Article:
Get used to lackluster football
Over the past two weeks, we have seen many complaints in this paper about the lackluster performance of this year's football team.
Get used to it. The administration and the athletic department are no longer committed to producing an excellent football team. This can be best understood by examining its commitment to overall athletic excellence.
The administration is committed to turning Notre Dame into a top research university. They are also committed to having an athletic and industrious student body who will go on to be athletic and industrious bodies in some company, organization or law firm after their glory years at Notre Dame. Having a great football team is not necessarily part of this picture. Having many varsity sports that all do fairly well is.
Some may say that the football program brings in money. Yes, it brings in some money, but the money does not depend on the success of the team. Look at other great research universities — Stanford, Harvard and Princeton (schools often mentioned in debates about what kind of universities Notre Dame should imitate). They all have football programs, and the success of their programs has little effect on the ability of their development offices to bring in the money. Research, not football, brings in the big money.
Furthermore, the success of a football program does not affect fund-raising like we commonly think. Losing, rather than winning, brings in more money. People who study fund-raising at universities have offered some very compelling examples. Championship seasons do not bring more money from alumni to Notre Dame.
This also happens at other schools. For example, in the 1960s and the 1970s, when UCLA was winning basketball championship after basketball championship, gifts to the university actually went down. Columbia, known for its losing football program, gets less money from its alumni when the football team has a winning season.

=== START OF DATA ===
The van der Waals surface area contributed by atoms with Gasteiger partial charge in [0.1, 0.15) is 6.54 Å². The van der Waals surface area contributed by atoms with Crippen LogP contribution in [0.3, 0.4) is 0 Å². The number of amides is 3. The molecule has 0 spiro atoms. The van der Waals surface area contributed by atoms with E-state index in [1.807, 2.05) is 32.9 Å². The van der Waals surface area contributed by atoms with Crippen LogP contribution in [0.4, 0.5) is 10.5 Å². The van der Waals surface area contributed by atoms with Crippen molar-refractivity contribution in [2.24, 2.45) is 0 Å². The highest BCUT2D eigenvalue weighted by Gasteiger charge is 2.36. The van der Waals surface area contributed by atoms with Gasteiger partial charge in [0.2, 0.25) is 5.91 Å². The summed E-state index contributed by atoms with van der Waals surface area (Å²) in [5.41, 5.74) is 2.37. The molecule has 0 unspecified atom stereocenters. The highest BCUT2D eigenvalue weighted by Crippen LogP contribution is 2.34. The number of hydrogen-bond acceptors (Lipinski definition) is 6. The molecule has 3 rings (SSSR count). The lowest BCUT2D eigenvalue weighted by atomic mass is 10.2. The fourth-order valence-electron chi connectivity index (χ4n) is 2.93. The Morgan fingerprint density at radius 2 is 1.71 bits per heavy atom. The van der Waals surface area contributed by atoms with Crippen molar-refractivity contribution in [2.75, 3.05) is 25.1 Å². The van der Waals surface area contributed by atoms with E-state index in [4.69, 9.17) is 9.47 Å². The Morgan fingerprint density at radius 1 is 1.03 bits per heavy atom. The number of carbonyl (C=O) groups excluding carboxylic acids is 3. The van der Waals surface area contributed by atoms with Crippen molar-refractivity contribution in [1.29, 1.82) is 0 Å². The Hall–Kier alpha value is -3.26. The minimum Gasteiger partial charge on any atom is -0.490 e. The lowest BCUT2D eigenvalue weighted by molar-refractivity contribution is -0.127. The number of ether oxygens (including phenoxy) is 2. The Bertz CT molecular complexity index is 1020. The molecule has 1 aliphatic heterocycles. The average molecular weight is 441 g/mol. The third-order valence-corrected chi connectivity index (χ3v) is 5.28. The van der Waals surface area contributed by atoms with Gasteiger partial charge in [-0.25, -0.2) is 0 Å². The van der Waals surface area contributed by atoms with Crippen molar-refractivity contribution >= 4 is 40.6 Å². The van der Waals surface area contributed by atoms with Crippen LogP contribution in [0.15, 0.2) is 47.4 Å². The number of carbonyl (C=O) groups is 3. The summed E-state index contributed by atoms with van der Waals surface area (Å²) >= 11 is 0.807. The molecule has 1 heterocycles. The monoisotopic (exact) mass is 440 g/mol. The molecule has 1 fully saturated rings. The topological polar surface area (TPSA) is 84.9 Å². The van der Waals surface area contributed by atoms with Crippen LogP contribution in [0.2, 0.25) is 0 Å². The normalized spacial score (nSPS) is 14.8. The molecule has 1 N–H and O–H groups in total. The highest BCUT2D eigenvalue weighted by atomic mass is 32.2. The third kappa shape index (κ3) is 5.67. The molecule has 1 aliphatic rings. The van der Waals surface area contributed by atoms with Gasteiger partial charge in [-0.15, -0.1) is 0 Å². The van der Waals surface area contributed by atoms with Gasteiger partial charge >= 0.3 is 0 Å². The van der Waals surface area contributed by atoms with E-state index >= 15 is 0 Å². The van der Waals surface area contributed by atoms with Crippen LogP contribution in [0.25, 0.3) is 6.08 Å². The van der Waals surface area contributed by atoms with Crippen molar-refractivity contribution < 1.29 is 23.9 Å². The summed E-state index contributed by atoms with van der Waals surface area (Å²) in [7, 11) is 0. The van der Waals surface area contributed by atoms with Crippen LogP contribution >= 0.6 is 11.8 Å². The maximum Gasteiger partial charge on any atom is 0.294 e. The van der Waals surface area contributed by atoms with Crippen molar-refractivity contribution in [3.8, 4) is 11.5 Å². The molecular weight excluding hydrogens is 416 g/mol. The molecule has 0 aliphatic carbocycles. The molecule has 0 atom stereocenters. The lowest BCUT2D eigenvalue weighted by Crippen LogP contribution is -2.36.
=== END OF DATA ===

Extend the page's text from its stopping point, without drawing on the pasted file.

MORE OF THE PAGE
TV ratings and merchandise sales also do not go significantly down when Notre Dame has a mediocre season. However, a representative of Frito Lay says that about half as many Frito Lays are eaten in South Bend after a loss than after a victory. Perhaps the bars also feel the pinch.
Thus, some might say that a losing football program has health benefits. The more we lose, the less Frito Lays we eat. We all know that Frito Lays have all those nasty fattening carbs in them. The less fattening carbs we eat, the less fat we get on our bodies. Perhaps the board of trustees, the administration and the athletic department are really expressing concern for our health when they make half-hearted efforts to maintain a good football program.
So what are the administration and the athletic department up to? They are de-emphasizing — not doing away with — football as a varsity sport. Notre Dame, over the course of the next decade or two, will slowly decrease the money and effort it puts into guaranteeing a championship level football program. At the same time, it will bolster the competitive level in non-marquee sports. So perhaps we should all start getting interested in attending diving, volleyball and soccer matches.
Over the past few years, the University has put a lot of money and effort to have big-time programs in more than just football. Observe the recent success of the women's soccer team and the women's basketball team.
I'm sure it's doing all it can to increase the competitive edge in other sports as well.
This is exactly what happens at schools like Stanford. The school has a football program, and it also has many other highly successful varsity athletic programs. The football program at Stanford is overall mediocre. They have many losing or .500 seasons. Once in a while, with the right coach and the right players, they produce a 9-2 or 10-1 season.
They might even get an occasional trip to the Rose Bowl. This keeps the name recognition of the program up, the hopes of alumni up, the hope of the students up and the money in the development office up. Stanford, however, does not have a great football program.
In the end, the debate about the football program versus other sports really misses the point, or it points to a deeper problem. This debate, as in most debates, comes down to money and success. The question is one of money and success — and that is the problem. Most debates in this campus, and in the culture at large, come down to what brings in the most money or what makes you the most successful in the eyes of the culture at large, as if bringing in the most money or having the best sports program are the highest moral or ethical goods we can achieve. They seem to have become ends in themselves.
Jeff Langan is a graduate student in the department of government.
The views expressed in this column are those of the author and not necessarily those of The Observer.
All Viewpoint Stories for Friday, October 1, 1999